Yoga psychology is a holistic science with the following aims:
In this present age our attitudes towards life are fragmented and we are constantly running after objects of luxury in order to find happiness and peace of mind. We have forgotten that happiness and peace are very much a part of our essential nature and are within us. The experience of these inherent qualities is lost because we have lost contact with the core of our existence, the spiritual dimension, which is the source of boundless energy, happiness and unfathomable peace. To actualize our inner potential we need to establish integration between our head (thinking), heart (feeling) and hands (behaviour), which means discarding discrepancies in our thinking, feeling and behaviour. To achieve this, yoga psychology recommends leading a disciplined lifestyle and developing a positive attitude towards the events of life.
Ananda or bliss is the essential nature of a human being; it is the state of spontaneity and harmony. Hence we find that the state of bliss and the state of total health are synonymous. In Indian philosophy health is defined as a state of being where one is established in one's own essential nature, swaroopa.
In the materialistic thinking of the modern world, we understand health merely as a disease-free state. So, here the approach becomes symptomatic and negative. Health is not only a disease-free state, rather it is a positive state of being where one's body, mind and spirit exist in total harmony. It is the state of totality, and yoga psychology shows a path to actualize this totality.
Defining the aim of yoga in the second verse of the Yoga Sutras, Patanjali says, 'Yoga chitta vritti nirodhah', which means, Yoga is the cessation of all the modifications of mind. Vritti here means all the painful or non-painful elements of the mind which keep on surfacing in the forms of thoughts, feelings, emotions and neurotic tendencies. These elements restrict the enjoyment of freedom and spontaneity in thinking, feeling and behaviour. However, the moment these modifications cease to exist, another vista opens, as Patanjali explains in the third verse: 'Tada drashtuh swaroope avasthanam', which means, 'Then the seer is established (abides) in his own essential nature'. Here the individual experiences spontaneity, freedom and everlasting bliss.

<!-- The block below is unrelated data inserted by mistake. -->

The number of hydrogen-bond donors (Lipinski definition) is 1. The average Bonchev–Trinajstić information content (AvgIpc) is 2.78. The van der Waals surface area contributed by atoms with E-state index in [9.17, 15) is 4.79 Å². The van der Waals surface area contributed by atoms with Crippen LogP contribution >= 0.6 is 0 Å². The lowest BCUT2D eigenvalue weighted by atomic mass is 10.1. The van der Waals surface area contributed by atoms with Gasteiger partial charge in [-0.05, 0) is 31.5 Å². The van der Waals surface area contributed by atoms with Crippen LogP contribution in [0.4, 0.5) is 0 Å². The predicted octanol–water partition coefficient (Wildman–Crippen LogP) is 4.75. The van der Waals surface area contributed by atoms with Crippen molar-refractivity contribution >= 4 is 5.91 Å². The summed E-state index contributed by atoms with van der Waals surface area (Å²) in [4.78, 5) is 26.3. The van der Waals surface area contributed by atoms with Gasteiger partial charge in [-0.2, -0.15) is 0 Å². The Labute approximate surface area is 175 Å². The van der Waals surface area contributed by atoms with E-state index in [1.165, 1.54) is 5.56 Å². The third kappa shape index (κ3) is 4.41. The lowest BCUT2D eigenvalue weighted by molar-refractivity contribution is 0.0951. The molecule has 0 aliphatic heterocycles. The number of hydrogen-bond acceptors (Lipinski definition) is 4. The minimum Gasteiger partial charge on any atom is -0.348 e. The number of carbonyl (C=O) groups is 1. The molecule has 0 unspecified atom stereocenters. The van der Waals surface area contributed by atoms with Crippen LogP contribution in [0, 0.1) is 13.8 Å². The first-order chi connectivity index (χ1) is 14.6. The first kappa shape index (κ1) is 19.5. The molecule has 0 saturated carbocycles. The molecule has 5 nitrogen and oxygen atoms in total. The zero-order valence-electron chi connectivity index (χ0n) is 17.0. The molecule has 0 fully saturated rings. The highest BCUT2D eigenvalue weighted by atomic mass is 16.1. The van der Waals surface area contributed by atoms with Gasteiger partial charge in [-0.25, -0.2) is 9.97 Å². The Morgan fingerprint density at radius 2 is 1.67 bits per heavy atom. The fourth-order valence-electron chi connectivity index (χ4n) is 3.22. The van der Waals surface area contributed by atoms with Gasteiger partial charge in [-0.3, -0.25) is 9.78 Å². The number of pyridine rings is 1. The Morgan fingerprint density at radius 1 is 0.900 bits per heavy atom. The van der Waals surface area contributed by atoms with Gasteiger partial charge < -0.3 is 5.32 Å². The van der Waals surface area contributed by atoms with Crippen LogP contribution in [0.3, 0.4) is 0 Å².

To reach this state of being, the path of discipline must be followed. In this context discipline means the management of the actions and reactions of the body, mind and emotions starting from the physical or gross level through to subtle levels. To achieve this aim, Patanjali has propounded the famous eight-fold path, which shows a way of living in the world and how to interact and behave in society. The eight-fold path is:
From the psychological perspective it can be said that the total potential of the personality can be realized when one is able to sublimate the primal energy from the lower dimension to the higher dimension. This is possible by fulfilling the needs of the individual from material to more subtle spiritual needs in a systematic, balanced and disciplined way. As we have seen, these needs and desires are diversions on the path of free-flowing energy. This is the reason why management of the lifestyle is given so much importance in yoga. To bring to fruition any yogic practices, the background of a disciplined lifestyle is the foremost prerequisite. This is also the reason why Rishi Patanjali places yama and niyama before asana and other yogic practices.
The yamas and niyamas are the two essential prerequisites for achieving the ultimate goal of the yogic path. They are listed as follows:
|Yamas (social code)||Niyamas (personal code)|
|1. Ahimsa (non-violence)||1. Saucha (cleanliness)|
|2. Satya (truthfulness)||2. Santosha (contentment)|
|3. Asteya (honesty)||3. Tapas (austerity)|
|4. Brahmacharya (sensual abstinence)||4. Swadhyaya (self-study)|
|5. Aparigraha (non-acquisitiveness)||5. Ishwara Pranidhana (resignation to God)|